A SpaceX Starship booster has successfully fired up 14 of its 33 Raptor engines, likely becoming the most powerful active rocket in the world.
Throughout the history of spaceflight, only three or four other rockets have produced as much or more thrust than Super Heavy Booster 7 (B7) could have theoretically produced on November 14th. But the Soviet Energia and N1 rockets and the US Saturn V and Space Shuttle were all retired one or several decades ago. Only SpaceX’s own Falcon Heavy rocket, fifth on the bracket and capable of producing up to 2325 tons (5.13 million pounds) of thrust at sea level, is still operational and comes close.
Powered by 33 upgraded Raptor 2 engines that SpaceX says can produce up to 230 tons (~510,000 lbf) each, Super Heavy could have produced up to 3220 tons (7.1 million pounds) of thrust when it ignited 14 of its engines earlier today. That likely means that Starship is now the fourth most powerful rocket ever tested, slotting in above NASA’s Space Shuttle but below the Soviet Energia. And even if all 14 engines never throttled above 73%, SpaceX’s Starship booster likely still produced more thrust than any other active rocket in the world, beating Falcon Heavy. But if NASA has its way, Starship could hold that title for less than 36 hours.
As early as 1:04 am EDT (06:04 UTC) on November 16th, a little over 35 hours after SpaceX’s record-breaking Starship static fire, NASA will attempt to launch its massive Space Launch System (SLS) rocket for the third time since late August. At the explicit request of Congress, which wanted to preserve Shuttle jobs after the end of the program in 2011, SLS essentially shuffles around Space Shuttle parts and replaces the reusable orbiter with a fully-expendable rocket. The Solid Rocket Boosters (SRBs) have been extended and uprated, and the orange External Tank has been stretched and turned into a liquid rocket booster affixed with four RS-25 engines to the Shuttle’s three.
If things go according to plan, those changes mean that SLS rocket will produce up to 3990 tons (8.8 million pounds) of thrust when it lifts off for the first time, overtaking Super Heavy B7 but also making it the second most powerful launch vehicle in history after the Soviet N1. N1 never succeeded, however, so SLS could become the most powerful rocket ever to reach orbit if its first launch is successful.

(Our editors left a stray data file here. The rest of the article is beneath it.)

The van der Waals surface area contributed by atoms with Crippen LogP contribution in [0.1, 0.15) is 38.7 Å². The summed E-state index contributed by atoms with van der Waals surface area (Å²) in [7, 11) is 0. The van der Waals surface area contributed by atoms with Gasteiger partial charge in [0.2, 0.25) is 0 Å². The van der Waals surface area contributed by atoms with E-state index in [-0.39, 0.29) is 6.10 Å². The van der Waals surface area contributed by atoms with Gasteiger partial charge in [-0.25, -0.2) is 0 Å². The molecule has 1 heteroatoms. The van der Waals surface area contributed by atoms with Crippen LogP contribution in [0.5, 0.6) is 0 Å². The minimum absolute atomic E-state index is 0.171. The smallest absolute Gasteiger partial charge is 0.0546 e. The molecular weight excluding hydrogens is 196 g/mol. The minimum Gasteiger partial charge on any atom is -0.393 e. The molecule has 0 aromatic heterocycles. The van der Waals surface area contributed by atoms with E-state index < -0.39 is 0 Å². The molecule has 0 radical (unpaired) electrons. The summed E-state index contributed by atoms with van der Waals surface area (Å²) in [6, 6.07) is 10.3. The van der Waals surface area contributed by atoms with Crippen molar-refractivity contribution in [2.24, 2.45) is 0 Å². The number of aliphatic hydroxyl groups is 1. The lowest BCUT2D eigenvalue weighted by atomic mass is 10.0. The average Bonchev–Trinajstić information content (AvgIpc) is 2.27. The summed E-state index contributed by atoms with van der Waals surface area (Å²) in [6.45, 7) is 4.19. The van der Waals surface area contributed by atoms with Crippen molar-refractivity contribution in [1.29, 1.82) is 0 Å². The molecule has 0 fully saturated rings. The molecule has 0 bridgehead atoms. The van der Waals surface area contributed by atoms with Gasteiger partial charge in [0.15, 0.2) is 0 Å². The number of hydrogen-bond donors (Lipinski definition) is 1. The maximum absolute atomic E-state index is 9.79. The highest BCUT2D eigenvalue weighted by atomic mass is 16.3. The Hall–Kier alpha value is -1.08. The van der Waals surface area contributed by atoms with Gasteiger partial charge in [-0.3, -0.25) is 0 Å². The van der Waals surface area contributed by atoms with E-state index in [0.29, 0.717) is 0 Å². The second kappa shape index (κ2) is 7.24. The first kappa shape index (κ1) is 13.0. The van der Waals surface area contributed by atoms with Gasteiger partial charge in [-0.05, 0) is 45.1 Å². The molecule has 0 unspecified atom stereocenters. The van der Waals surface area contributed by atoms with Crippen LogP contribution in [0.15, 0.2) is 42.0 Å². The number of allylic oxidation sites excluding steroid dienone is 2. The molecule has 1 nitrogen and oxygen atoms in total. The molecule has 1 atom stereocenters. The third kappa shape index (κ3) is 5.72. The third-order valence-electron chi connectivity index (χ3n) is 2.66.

But just as SLS appears poised to almost immediately unseat Starship’s position as the most powerful active rocket in the world, Starship is poised to beat SLS to become the most powerful rocket ever flown – successfully or not – when it attempts its first orbital launch either next month or early next year. With all 33 Raptors at full throttle, Starship can produce almost 7600 tons (16.7 million pounds) of thrust at liftoff, beating the previous record-holder – the Soviet N1 rocket – by nearly 60%.
Even if that first launch attempt is unsuccessful, SpaceX appears to be preparing for several more rapid-fire launches that will continue until success is achieved, beating SLS’ other (potential) record. SpaceX has demonstrated that ability once before with Starship when it completed five flights of five different prototypes in less than six months. As a result, it’s likely that by the time SLS launches a second time in the mid-2020s, it will be the third most powerful rocket, second to N1 and Starship.
That slightly awkward upset should be lessened by the fact that Starship and SLS are, for the time being, both integral parts of NASA’s Artemis Program. To return astronauts to the Moon for the first time since 1972, SLS and its Orion spacecraft will transport NASA astronauts to lunar orbit, where they’ll board a Starship-derived Moon lander. Starship will then land those astronauts on the lunar surface, support about a week of surface operations, and then return them to lunar orbit, where Orion will transport them back to Earth.
For now, a massive amount of work remains to be done before NASA and SpaceX will be ready to support that crewed Moon landing. But Monday’s Starship static fire and Wednesday’s potential SLS launch both represent significant, tangible steps towards that lofty goal.